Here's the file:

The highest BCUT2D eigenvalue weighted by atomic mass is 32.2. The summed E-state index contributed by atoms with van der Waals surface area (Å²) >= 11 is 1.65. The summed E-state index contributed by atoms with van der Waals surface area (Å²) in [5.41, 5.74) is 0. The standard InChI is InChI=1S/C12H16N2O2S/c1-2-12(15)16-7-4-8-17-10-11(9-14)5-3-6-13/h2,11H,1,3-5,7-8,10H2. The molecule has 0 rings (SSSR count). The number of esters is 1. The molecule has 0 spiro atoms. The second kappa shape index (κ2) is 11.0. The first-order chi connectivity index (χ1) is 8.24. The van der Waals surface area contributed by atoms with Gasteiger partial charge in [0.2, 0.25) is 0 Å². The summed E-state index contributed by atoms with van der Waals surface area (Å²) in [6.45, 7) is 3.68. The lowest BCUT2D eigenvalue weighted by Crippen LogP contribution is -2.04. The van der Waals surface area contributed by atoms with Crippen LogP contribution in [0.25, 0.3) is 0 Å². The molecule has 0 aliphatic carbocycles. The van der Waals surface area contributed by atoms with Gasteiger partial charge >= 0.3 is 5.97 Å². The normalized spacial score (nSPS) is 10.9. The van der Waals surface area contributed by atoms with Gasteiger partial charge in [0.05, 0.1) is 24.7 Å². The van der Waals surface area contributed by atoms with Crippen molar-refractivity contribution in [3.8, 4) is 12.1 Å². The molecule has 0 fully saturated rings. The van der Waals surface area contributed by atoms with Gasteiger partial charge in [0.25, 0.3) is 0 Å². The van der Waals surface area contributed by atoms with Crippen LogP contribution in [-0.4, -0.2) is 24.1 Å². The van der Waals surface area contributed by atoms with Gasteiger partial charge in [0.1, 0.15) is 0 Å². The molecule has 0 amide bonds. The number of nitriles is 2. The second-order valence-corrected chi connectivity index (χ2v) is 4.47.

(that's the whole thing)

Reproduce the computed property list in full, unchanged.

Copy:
The highest BCUT2D eigenvalue weighted by atomic mass is 32.2. The summed E-state index contributed by atoms with van der Waals surface area (Å²) >= 11 is 1.65. The summed E-state index contributed by atoms with van der Waals surface area (Å²) in [5.41, 5.74) is 0. The standard InChI is InChI=1S/C12H16N2O2S/c1-2-12(15)16-7-4-8-17-10-11(9-14)5-3-6-13/h2,11H,1,3-5,7-8,10H2. The molecule has 0 rings (SSSR count). The number of esters is 1. The molecule has 0 spiro atoms. The second kappa shape index (κ2) is 11.0. The first-order chi connectivity index (χ1) is 8.24. The van der Waals surface area contributed by atoms with Gasteiger partial charge in [0.2, 0.25) is 0 Å². The summed E-state index contributed by atoms with van der Waals surface area (Å²) in [6.45, 7) is 3.68. The lowest BCUT2D eigenvalue weighted by Crippen LogP contribution is -2.04. The van der Waals surface area contributed by atoms with Crippen LogP contribution in [0.25, 0.3) is 0 Å². The molecule has 0 aliphatic carbocycles. The van der Waals surface area contributed by atoms with Gasteiger partial charge >= 0.3 is 5.97 Å². The normalized spacial score (nSPS) is 10.9. The van der Waals surface area contributed by atoms with Gasteiger partial charge in [0.05, 0.1) is 24.7 Å². The van der Waals surface area contributed by atoms with Crippen molar-refractivity contribution in [3.8, 4) is 12.1 Å². The molecule has 0 fully saturated rings. The van der Waals surface area contributed by atoms with Gasteiger partial charge in [0.25, 0.3) is 0 Å². The van der Waals surface area contributed by atoms with Crippen LogP contribution in [-0.4, -0.2) is 24.1 Å². The van der Waals surface area contributed by atoms with Gasteiger partial charge in [0.1, 0.15) is 0 Å². The molecule has 0 amide bonds. The number of nitriles is 2. The second-order valence-corrected chi connectivity index (χ2v) is 4.47.